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Anti-Inflammatory Agents and Cognitive Decline in a Bi-Racial PopulationGrodstein F.a, c, f · Skarupski K.A.a, c · Bienias J.L.a, c · Wilson R.S.b, d, e · Bennett D.A.b, d · Evans D.A.a, c
aRush Institute for Healthy Aging, bRush Alzheimer’s Disease Center, Departments of cInternal Medicine, dNeurological Sciences, and ePsychology, Rush University Medical Center, Chicago, Ill., fChanning Lab, Department of Medicine, Brigham and Women’s Hospital, Harvard Medical School, Boston, Mass., USA Corresponding Author
Dr. Francine Grodstein
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Boston, MA 02115 (USA)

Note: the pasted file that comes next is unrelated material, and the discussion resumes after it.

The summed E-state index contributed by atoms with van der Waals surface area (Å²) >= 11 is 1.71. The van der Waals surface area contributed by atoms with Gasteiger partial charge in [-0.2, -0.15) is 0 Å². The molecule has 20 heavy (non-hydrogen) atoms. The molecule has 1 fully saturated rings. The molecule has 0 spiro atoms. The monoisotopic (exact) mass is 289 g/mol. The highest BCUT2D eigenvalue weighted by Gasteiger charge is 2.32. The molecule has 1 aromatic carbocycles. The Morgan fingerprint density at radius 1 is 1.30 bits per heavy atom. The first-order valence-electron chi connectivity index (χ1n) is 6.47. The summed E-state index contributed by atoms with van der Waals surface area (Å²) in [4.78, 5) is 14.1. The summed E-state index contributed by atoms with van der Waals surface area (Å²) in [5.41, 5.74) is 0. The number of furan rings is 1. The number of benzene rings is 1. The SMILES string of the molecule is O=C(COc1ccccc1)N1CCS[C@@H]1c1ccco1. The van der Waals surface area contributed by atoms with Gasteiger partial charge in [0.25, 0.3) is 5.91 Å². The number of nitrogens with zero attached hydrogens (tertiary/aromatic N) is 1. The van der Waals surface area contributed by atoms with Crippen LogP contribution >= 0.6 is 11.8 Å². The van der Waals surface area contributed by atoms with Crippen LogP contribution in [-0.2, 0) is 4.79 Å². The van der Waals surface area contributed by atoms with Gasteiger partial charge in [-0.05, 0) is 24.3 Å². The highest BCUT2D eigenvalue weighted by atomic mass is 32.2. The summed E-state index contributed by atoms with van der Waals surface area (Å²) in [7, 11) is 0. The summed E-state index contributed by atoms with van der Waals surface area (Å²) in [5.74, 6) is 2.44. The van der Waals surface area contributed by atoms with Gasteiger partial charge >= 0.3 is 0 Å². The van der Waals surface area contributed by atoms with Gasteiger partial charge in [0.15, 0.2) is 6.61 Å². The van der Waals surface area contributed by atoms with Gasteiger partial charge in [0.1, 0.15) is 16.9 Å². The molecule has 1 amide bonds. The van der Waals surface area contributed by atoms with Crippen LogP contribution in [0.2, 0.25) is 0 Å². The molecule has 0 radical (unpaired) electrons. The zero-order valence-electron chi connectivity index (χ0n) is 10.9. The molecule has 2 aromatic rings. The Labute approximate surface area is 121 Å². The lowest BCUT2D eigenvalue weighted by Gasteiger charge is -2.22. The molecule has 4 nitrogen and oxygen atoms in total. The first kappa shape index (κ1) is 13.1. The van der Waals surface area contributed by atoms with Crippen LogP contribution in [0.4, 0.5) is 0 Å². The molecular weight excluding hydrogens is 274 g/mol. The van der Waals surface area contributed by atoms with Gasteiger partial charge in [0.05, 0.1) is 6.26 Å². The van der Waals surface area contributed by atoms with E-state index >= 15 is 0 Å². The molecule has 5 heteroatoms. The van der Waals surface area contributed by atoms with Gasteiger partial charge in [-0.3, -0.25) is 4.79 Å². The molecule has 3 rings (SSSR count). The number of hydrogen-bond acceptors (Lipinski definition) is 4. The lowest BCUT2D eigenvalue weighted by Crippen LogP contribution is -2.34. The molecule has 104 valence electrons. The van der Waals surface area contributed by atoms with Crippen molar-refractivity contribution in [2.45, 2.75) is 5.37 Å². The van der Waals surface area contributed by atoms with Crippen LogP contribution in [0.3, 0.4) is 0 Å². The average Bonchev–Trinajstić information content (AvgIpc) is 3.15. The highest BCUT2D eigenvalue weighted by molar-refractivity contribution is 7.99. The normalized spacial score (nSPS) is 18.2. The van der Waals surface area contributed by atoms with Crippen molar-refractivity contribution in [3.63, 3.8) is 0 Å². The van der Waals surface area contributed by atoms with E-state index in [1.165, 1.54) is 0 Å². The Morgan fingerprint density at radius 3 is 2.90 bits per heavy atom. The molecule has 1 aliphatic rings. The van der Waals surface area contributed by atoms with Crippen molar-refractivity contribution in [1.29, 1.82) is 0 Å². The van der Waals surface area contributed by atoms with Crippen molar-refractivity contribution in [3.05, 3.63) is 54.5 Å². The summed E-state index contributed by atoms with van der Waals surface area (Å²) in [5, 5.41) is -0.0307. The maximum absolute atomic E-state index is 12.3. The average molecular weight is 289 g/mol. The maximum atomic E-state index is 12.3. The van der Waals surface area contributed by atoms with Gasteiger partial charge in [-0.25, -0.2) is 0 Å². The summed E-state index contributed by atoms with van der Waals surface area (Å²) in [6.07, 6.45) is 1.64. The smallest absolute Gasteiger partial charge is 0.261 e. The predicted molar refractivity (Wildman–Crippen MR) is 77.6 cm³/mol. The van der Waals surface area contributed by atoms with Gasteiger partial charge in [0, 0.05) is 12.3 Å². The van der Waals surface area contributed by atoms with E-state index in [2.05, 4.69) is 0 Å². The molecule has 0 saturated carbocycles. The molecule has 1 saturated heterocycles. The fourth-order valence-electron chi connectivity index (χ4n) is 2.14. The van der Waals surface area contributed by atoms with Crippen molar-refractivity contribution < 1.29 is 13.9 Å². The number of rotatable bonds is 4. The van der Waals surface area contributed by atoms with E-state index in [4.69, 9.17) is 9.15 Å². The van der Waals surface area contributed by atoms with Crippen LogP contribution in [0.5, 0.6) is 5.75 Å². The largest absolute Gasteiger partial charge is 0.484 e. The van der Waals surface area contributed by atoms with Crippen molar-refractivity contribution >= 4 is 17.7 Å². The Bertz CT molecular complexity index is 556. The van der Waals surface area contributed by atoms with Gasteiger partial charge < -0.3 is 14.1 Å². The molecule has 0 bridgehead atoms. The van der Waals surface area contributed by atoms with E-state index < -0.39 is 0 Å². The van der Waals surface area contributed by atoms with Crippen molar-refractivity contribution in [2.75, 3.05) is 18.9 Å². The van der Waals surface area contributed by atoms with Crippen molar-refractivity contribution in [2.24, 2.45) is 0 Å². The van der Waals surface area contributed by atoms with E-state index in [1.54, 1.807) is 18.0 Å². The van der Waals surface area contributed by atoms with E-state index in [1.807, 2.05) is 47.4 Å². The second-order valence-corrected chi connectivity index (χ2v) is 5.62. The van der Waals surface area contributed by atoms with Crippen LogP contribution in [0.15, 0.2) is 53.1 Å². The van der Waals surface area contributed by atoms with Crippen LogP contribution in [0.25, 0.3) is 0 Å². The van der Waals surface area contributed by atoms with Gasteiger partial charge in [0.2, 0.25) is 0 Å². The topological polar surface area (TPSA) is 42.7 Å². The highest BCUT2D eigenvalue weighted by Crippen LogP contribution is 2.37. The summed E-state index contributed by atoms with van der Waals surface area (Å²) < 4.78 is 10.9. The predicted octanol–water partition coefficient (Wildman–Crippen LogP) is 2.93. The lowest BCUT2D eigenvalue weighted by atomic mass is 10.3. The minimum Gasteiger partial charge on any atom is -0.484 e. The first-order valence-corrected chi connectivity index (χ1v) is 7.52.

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In a prospective study among 4,409 subjects aged 65+ years, we assessed the relation of nonsteroidal anti-inflammatory agents (NSAIDs) to cognition. The main outcome was decline in global cognitive function, determined by average performance across four cognitive tests, over up to four interviews. We found similar rates of cognitive decline among recent users of aspirin and of other NSAIDs (largely ibuprofen) compared to those who did not use these NSAIDs. For lifetime duration of aspirin use, we failed to find an association with cognitive decline. However, for other NSAIDs, increasing duration of lifetime use was related to slower rates of cognitive decline, relative to no use of other NSAIDs (5+ years vs. no use: mean difference = 0.12; p trend = 0.03). Overall, we found no relation between regular aspirin use and cognitive decline, but long-term use of ibuprofen may be related to decreased rates of cognitive decline in older persons.
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